This is one of the most annoying myths about the flu vaccine. Simply, flu vaccines are made from attenuated (killed) viruses, and they cannot come back alive to infect a person. Yes, there can be mild symptoms that appear post vaccination – nausea, fatigue, headache, muscle aches and chills, which may seem like the flu. But

Flu vaccines are made from killed viruses. Mild symptoms, such as nausea, fatigue, headache, muscle aches, and chills, can occur. And they may seem to be like the flu, but they aren’t even close to the severity of the real flu.

The side effects of the flu vaccine are mild (and nothing compared to having the flu). The most common side effects are pain and tenderness at the site of injection.

6.  If you catch the flu and are vaccinated, you will get a milder form of the disease.

During the 2016-17 flu season, the flu vaccine was approximately 48% effective for all strains of the flu. There are lots of reasons for the low effectiveness, but it’s mostly because the vaccines’ antigens are determine far in advance of the flu season. The CDC and other national public health organizations, along with the World Health Organization, meet, usually in February prior to the next flu season, and try to ascertain which flu variants may be the most prevalent in the upcoming year.

There is good news however. A study has shown that those individuals vaccinated against the flu, but do get the flu, have a milder course of the disease. People who are not vaccinated will likely be in bed with fever and miserable and even could develop a complication.

7.  There should be plenty of vaccine for everyone this year.

For the 2017-2018 season, manufacturers have projected that they will produce between up to 166 million doses of flu vaccine.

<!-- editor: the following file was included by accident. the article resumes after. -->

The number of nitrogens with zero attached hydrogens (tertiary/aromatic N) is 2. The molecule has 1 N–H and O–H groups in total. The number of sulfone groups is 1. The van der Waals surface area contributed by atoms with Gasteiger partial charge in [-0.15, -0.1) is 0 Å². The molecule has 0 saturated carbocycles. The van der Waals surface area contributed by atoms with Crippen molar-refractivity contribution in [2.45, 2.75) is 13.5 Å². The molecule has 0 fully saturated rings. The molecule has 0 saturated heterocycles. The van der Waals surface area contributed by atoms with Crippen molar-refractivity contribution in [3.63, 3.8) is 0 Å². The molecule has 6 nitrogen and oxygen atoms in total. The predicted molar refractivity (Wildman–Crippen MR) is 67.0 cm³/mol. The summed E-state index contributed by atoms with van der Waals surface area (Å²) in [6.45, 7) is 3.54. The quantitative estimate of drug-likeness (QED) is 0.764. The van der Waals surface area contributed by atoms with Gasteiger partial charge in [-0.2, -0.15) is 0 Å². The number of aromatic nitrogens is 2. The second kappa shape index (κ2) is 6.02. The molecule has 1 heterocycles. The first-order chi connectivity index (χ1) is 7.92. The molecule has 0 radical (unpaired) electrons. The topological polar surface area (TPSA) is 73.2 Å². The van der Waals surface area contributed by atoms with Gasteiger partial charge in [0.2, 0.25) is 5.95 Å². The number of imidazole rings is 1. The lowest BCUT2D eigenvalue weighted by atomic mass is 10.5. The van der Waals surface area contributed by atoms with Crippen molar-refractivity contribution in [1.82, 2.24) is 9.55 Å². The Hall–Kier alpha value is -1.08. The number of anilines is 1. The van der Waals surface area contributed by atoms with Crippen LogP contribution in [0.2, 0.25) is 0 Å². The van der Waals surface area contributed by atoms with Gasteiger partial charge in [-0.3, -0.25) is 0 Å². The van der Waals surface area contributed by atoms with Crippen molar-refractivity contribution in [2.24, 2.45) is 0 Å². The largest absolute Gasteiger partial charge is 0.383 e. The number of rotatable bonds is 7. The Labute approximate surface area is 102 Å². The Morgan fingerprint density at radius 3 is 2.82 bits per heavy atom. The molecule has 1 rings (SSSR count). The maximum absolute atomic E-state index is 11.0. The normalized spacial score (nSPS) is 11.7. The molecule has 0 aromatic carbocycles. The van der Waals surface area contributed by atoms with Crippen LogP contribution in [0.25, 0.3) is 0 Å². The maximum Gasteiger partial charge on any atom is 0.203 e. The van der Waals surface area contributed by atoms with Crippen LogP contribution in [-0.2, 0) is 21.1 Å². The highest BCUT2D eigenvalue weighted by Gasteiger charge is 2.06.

8.  The influenza vaccine doesn’t cause autism.

There is no evidence that any vaccine is associated with autism. None. There are no robust or weak studies that also show that the flu vaccine is linked to autism.

9.  The flu vaccine can be given at the same time as other vaccines.

The flu vaccine may be given at the same time as other vaccines, but at a different place on the body. It is also important to note that children 6 months through 8 years of age may need two doses spaced one month apart to be fully protected. These children should receive their first dose as soon as the vaccine is available in their community. Live vaccines (like the MMR and chickenpox vaccines) may be given together or at least 4 weeks apart.

10.  Children with egg allergy can get the flu vaccine.

Children with an egg allergy can safely get the flu shot from their pediatrician. Children with a history of severe egg allergies should be vaccinated in a medical setting and be supervised by a health care provider who is able to recognize and manage severe allergic conditions. This is not much different than the recommendation for any vaccine.

Summary

The flu is dangerous, it can cause hospitalizations and deaths in a significant number of children. To think otherwise, puts our children at risk.

The pediatric flu vaccine is a safe and relatively effective, and truly the only, method to prevent the flu.

Make sure your kids, and yourself, get vaccinated. It saves lives.

Citations

The Original Skeptical Raptor
Chief Executive Officer at SkepticalRaptor
Lifetime lover of science, especially biomedical research. Spent years in academics, business development, research, and traveling the world shilling for Big Pharma. I love sports, mostly college basketball and football, hockey, and baseball. I enjoy great food and intelligent conversation. And a delicious morning coffee!

This site uses Akismet to reduce spam. Learn how your comment data is processed.